This lesson focuses on real life measurement where students are going to be measuring, in inches, the length and/or circumference of arms, legs, head and torso. It is a great activity to save in a portfolio and give back at the end of the year. Because I teach students in a multiage setting I save a copy of the activity for them and include it in a portfolio my students take home at the end of their 5th grade year.
This is an active lesson where students need to be prepared to be up and moving around successfully in the classroom. They will be measuring five different body lengths on a partner and comparing it to their own measurements. I start the lesson modeling with a student partner explaining also how to measure to 1/4 of an inch. This lesson comes after I have had the students make an enlarged version of a inch divided into eights. It will take two math periods - one for the measurement data collection and one for the mean, median, mode range and outliers.
I open this lesson modeling how to measure each body length on the handout and reviewed how to measure to a 1/4 inch - activating previous knowledge.
To quickly put the students into pairs I drew sticks with their names on them. I find students more willing to work with a partner when the pairing is random and they know it is only for a short period of time. I've established from the start that every student will be working with everyone else in the class at some point every month.
Students gather their materials - a measuring tape and the handout - and spread throughout the room. I typically cut yarn for each pair of students and give them a yard stick but this year I found measuring tapes buried in my math manipulatives. This was so much easier than the yarn, but if you don't have tapes the yarn will work.
Because one of the measurements is around the neck, I recommend that students do this measurement on themselves. I model how this is done - and keep an eye and ear towards my more active students. I also model where to measure from the shoulder and hip bone and how to stand against a wall or flat surface, place a hand on the persons head and fingers against the wall to mark the height. Otherwise some students will be uncomfortable or just do silly measuring of another person's height. I ask students why they would get a more accurate measurement from the flat wall than the bumpy person. We have really been working on being mature and my expectation is that we have a mature discussion. I am pleasantly surprised when my students meet that expectation.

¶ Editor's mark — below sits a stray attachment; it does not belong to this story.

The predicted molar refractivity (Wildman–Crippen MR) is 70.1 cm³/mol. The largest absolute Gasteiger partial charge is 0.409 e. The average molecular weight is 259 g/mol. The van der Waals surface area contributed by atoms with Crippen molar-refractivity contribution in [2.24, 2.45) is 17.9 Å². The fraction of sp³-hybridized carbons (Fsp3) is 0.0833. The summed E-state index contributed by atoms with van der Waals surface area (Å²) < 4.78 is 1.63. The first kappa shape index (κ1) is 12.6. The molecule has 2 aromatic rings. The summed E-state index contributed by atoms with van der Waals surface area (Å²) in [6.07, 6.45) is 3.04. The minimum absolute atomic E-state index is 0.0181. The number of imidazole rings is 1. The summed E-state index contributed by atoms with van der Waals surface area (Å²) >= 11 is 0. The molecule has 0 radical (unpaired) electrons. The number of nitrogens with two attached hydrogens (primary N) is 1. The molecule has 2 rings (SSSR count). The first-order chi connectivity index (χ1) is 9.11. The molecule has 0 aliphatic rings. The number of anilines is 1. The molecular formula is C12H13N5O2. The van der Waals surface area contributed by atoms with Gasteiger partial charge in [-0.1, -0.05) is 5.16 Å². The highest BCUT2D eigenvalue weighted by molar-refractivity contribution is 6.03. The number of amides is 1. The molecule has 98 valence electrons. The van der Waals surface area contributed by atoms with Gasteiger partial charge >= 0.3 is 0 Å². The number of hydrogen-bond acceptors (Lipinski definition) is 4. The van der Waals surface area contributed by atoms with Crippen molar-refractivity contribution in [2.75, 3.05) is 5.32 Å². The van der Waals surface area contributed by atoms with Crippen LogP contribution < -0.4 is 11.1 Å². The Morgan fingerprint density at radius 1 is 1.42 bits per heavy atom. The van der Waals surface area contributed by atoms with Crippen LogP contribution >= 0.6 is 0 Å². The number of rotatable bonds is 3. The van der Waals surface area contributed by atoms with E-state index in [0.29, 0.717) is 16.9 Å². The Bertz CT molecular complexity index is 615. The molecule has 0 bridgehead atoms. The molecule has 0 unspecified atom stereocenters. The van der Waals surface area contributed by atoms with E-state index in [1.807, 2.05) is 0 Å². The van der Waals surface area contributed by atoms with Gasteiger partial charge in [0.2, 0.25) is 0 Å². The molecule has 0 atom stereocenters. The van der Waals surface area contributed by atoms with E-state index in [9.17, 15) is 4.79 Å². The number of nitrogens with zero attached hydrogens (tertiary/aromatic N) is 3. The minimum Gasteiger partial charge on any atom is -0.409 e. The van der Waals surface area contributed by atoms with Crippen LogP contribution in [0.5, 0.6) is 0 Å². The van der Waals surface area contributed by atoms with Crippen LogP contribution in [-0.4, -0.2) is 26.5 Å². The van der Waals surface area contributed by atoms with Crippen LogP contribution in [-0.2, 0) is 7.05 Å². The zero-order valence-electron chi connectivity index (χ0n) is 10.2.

Once all of the measurements are completed in inches, I ask students to convert to feet and inches. (5.MD.A.1) Some students struggle to do this since I had not directly taught it. This isn't an oversight. I want students to use their thinking skills and reason it out by themselves. I find the more I ask students to do without my help, the more skilled they become at finding the answer.
At one point a student realizes that 12 inches to a foot is equivalent to thinking in multiples of 12. This is an "Ah Ha moment", and I stop everyone so the student can share. The measuring tape only indicates a foot with a tiny star at each 12 inch interval. Building on this student's discovery, I suggest students count the number of stars and apply thinking about multiples of 12.
We have a meeting and the speaker tells us math is not a bunch of disparate ideas, added on top of each other. Math is a collection of connections. The more you know about math the more you see these connections. This has really stuck with me and I am making more connections within math.
Earlier in the year I incorporated measurement in other lessons (see Multiplication Array for one example) before direct instruction in measurement. I believe the lesson today went very smoothly because of all the previous exposure to measurement.
Another important context for this lesson arises from slippage in student behavior; my students, despite explicit modeling and practice in social/academic interactions, have begun using put-downs and struggling to work together. So today I integrate collaboration strategies into the lesson. I open this lesson with students in a community circle considering the question, "What would you like to hear another person say when you make a mistake?" I had set this up earlier when I told a student they had a wrong answer on their morning math wake up activity, and then publicly apologized to the student.
The majority of the students share that they'd like others to politely tell them they made a mistake, and for the student who expressed their thinking in a way that hurts, to be able to apologize or have the chance to correct this mistake.